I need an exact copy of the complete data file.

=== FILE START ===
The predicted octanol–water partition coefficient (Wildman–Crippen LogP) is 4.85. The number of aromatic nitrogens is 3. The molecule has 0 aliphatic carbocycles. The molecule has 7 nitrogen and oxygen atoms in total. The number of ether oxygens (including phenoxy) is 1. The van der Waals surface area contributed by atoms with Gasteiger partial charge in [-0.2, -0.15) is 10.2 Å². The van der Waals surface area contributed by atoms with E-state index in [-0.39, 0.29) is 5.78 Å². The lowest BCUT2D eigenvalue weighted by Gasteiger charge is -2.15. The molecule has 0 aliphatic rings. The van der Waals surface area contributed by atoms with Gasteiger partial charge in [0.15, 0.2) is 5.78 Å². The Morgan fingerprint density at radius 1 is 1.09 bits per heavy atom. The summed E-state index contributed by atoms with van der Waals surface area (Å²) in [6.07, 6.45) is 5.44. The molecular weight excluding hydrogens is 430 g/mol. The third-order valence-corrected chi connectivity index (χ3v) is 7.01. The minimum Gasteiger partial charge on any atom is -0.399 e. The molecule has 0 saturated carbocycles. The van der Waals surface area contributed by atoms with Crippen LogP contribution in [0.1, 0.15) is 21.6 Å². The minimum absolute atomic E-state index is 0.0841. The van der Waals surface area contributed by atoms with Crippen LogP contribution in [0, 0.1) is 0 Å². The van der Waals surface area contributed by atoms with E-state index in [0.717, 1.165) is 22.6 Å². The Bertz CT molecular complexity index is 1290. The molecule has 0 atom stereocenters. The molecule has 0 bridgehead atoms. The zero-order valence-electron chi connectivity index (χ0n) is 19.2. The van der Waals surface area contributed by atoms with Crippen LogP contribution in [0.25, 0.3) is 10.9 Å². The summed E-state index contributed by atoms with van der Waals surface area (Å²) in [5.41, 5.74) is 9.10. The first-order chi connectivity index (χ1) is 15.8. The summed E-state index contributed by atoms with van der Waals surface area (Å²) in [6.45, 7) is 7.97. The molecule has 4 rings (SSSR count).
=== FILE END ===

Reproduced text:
The predicted octanol–water partition coefficient (Wildman–Crippen LogP) is 4.85. The number of aromatic nitrogens is 3. The molecule has 0 aliphatic carbocycles. The molecule has 7 nitrogen and oxygen atoms in total. The number of ether oxygens (including phenoxy) is 1. The van der Waals surface area contributed by atoms with Gasteiger partial charge in [-0.2, -0.15) is 10.2 Å². The van der Waals surface area contributed by atoms with E-state index in [-0.39, 0.29) is 5.78 Å². The lowest BCUT2D eigenvalue weighted by Gasteiger charge is -2.15. The molecule has 0 aliphatic rings. The van der Waals surface area contributed by atoms with Gasteiger partial charge in [0.15, 0.2) is 5.78 Å². The Morgan fingerprint density at radius 1 is 1.09 bits per heavy atom. The summed E-state index contributed by atoms with van der Waals surface area (Å²) in [6.07, 6.45) is 5.44. The molecular weight excluding hydrogens is 430 g/mol. The third-order valence-corrected chi connectivity index (χ3v) is 7.01. The minimum Gasteiger partial charge on any atom is -0.399 e. The molecule has 0 saturated carbocycles. The van der Waals surface area contributed by atoms with Crippen LogP contribution in [0.1, 0.15) is 21.6 Å². The minimum absolute atomic E-state index is 0.0841. The van der Waals surface area contributed by atoms with Crippen LogP contribution in [0, 0.1) is 0 Å². The van der Waals surface area contributed by atoms with E-state index in [0.717, 1.165) is 22.6 Å². The Bertz CT molecular complexity index is 1290. The molecule has 0 atom stereocenters. The molecule has 0 bridgehead atoms. The zero-order valence-electron chi connectivity index (χ0n) is 19.2. The van der Waals surface area contributed by atoms with Crippen LogP contribution in [0.25, 0.3) is 10.9 Å². The summed E-state index contributed by atoms with van der Waals surface area (Å²) in [5.41, 5.74) is 9.10. The first-order chi connectivity index (χ1) is 15.8. The summed E-state index contributed by atoms with van der Waals surface area (Å²) in [6.45, 7) is 7.97. The molecule has 4 rings (SSSR count).